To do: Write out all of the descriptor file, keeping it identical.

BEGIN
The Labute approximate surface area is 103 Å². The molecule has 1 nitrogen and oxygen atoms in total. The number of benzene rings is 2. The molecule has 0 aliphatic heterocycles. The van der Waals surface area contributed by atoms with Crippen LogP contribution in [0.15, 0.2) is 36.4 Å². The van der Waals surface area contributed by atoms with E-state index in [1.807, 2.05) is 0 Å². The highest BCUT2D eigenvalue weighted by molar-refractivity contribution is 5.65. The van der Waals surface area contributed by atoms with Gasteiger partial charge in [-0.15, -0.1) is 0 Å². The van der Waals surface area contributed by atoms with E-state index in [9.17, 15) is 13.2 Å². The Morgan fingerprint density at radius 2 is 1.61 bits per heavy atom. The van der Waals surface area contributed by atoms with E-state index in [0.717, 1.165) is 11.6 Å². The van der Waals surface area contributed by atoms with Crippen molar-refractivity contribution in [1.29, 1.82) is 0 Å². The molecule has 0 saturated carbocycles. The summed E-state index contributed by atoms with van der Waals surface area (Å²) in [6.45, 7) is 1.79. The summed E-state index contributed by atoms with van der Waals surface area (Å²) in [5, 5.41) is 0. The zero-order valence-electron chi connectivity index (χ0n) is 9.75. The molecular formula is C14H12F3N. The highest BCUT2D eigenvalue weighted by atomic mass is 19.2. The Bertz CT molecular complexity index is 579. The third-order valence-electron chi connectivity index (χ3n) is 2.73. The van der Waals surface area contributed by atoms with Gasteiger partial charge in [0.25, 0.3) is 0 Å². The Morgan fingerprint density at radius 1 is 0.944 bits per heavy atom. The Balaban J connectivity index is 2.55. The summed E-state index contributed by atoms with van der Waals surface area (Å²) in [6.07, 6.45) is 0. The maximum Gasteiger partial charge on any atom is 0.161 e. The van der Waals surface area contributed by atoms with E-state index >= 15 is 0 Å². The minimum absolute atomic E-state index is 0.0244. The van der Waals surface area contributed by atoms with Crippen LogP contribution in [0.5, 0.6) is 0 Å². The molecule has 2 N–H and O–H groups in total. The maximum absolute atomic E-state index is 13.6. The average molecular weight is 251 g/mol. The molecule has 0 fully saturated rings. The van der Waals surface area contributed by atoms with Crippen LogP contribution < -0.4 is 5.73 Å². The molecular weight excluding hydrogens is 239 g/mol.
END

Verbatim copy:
The Labute approximate surface area is 103 Å². The molecule has 1 nitrogen and oxygen atoms in total. The number of benzene rings is 2. The molecule has 0 aliphatic heterocycles. The van der Waals surface area contributed by atoms with Crippen LogP contribution in [0.15, 0.2) is 36.4 Å². The van der Waals surface area contributed by atoms with E-state index in [1.807, 2.05) is 0 Å². The highest BCUT2D eigenvalue weighted by molar-refractivity contribution is 5.65. The van der Waals surface area contributed by atoms with Gasteiger partial charge in [-0.15, -0.1) is 0 Å². The van der Waals surface area contributed by atoms with E-state index in [9.17, 15) is 13.2 Å². The Morgan fingerprint density at radius 2 is 1.61 bits per heavy atom. The van der Waals surface area contributed by atoms with E-state index in [0.717, 1.165) is 11.6 Å². The van der Waals surface area contributed by atoms with Crippen molar-refractivity contribution in [1.29, 1.82) is 0 Å². The molecule has 0 saturated carbocycles. The summed E-state index contributed by atoms with van der Waals surface area (Å²) in [6.45, 7) is 1.79. The summed E-state index contributed by atoms with van der Waals surface area (Å²) in [5, 5.41) is 0. The zero-order valence-electron chi connectivity index (χ0n) is 9.75. The molecular formula is C14H12F3N. The highest BCUT2D eigenvalue weighted by atomic mass is 19.2. The Bertz CT molecular complexity index is 579. The third-order valence-electron chi connectivity index (χ3n) is 2.73. The van der Waals surface area contributed by atoms with Gasteiger partial charge in [0.25, 0.3) is 0 Å². The Morgan fingerprint density at radius 1 is 0.944 bits per heavy atom. The Balaban J connectivity index is 2.55. The summed E-state index contributed by atoms with van der Waals surface area (Å²) in [6.07, 6.45) is 0. The maximum Gasteiger partial charge on any atom is 0.161 e. The van der Waals surface area contributed by atoms with E-state index >= 15 is 0 Å². The minimum absolute atomic E-state index is 0.0244. The van der Waals surface area contributed by atoms with Crippen LogP contribution in [0.5, 0.6) is 0 Å². The molecule has 2 N–H and O–H groups in total. The maximum absolute atomic E-state index is 13.6. The average molecular weight is 251 g/mol. The molecule has 0 fully saturated rings. The van der Waals surface area contributed by atoms with Crippen LogP contribution < -0.4 is 5.73 Å². The molecular weight excluding hydrogens is 239 g/mol.